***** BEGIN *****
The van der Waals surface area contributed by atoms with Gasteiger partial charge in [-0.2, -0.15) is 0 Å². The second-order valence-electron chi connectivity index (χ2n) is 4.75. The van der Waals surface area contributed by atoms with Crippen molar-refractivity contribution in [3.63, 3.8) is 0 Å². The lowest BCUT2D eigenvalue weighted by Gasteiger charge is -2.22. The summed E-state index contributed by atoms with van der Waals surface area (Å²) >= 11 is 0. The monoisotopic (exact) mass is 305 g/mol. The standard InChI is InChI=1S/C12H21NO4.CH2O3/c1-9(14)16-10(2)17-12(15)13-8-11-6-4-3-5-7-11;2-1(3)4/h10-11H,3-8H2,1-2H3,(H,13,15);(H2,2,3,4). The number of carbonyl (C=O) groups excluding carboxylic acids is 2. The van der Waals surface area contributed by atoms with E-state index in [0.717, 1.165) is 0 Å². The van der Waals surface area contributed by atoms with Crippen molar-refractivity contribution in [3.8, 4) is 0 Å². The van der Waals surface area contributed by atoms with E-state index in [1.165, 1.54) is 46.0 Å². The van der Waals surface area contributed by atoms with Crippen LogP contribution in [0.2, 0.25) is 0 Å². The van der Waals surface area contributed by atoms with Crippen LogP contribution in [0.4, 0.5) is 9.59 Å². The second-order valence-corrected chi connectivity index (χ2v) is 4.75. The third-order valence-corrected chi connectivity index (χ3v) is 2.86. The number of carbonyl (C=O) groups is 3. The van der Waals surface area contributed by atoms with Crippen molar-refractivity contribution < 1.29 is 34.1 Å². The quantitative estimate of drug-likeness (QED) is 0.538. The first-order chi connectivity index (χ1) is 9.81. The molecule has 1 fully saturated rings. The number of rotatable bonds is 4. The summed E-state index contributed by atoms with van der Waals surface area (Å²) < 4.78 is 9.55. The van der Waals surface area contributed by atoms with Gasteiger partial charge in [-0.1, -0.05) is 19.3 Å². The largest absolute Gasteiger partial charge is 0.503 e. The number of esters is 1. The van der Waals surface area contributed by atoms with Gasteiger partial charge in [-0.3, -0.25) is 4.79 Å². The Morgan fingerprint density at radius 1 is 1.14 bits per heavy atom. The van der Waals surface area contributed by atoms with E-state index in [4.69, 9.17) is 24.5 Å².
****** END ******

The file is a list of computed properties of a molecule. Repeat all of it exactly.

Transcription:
The van der Waals surface area contributed by atoms with Gasteiger partial charge in [-0.2, -0.15) is 0 Å². The second-order valence-electron chi connectivity index (χ2n) is 4.75. The van der Waals surface area contributed by atoms with Crippen molar-refractivity contribution in [3.63, 3.8) is 0 Å². The lowest BCUT2D eigenvalue weighted by Gasteiger charge is -2.22. The summed E-state index contributed by atoms with van der Waals surface area (Å²) >= 11 is 0. The monoisotopic (exact) mass is 305 g/mol. The standard InChI is InChI=1S/C12H21NO4.CH2O3/c1-9(14)16-10(2)17-12(15)13-8-11-6-4-3-5-7-11;2-1(3)4/h10-11H,3-8H2,1-2H3,(H,13,15);(H2,2,3,4). The number of carbonyl (C=O) groups excluding carboxylic acids is 2. The van der Waals surface area contributed by atoms with E-state index in [0.717, 1.165) is 0 Å². The van der Waals surface area contributed by atoms with Crippen molar-refractivity contribution in [3.8, 4) is 0 Å². The van der Waals surface area contributed by atoms with E-state index in [1.165, 1.54) is 46.0 Å². The van der Waals surface area contributed by atoms with Crippen LogP contribution in [0.2, 0.25) is 0 Å². The van der Waals surface area contributed by atoms with Crippen LogP contribution in [0.4, 0.5) is 9.59 Å². The second-order valence-corrected chi connectivity index (χ2v) is 4.75. The third-order valence-corrected chi connectivity index (χ3v) is 2.86. The number of carbonyl (C=O) groups is 3. The van der Waals surface area contributed by atoms with Crippen molar-refractivity contribution < 1.29 is 34.1 Å². The quantitative estimate of drug-likeness (QED) is 0.538. The first-order chi connectivity index (χ1) is 9.81. The molecule has 1 fully saturated rings. The number of rotatable bonds is 4. The summed E-state index contributed by atoms with van der Waals surface area (Å²) < 4.78 is 9.55. The van der Waals surface area contributed by atoms with Gasteiger partial charge in [-0.1, -0.05) is 19.3 Å². The largest absolute Gasteiger partial charge is 0.503 e. The number of esters is 1. The van der Waals surface area contributed by atoms with Gasteiger partial charge in [-0.3, -0.25) is 4.79 Å². The Morgan fingerprint density at radius 1 is 1.14 bits per heavy atom. The van der Waals surface area contributed by atoms with E-state index in [4.69, 9.17) is 24.5 Å².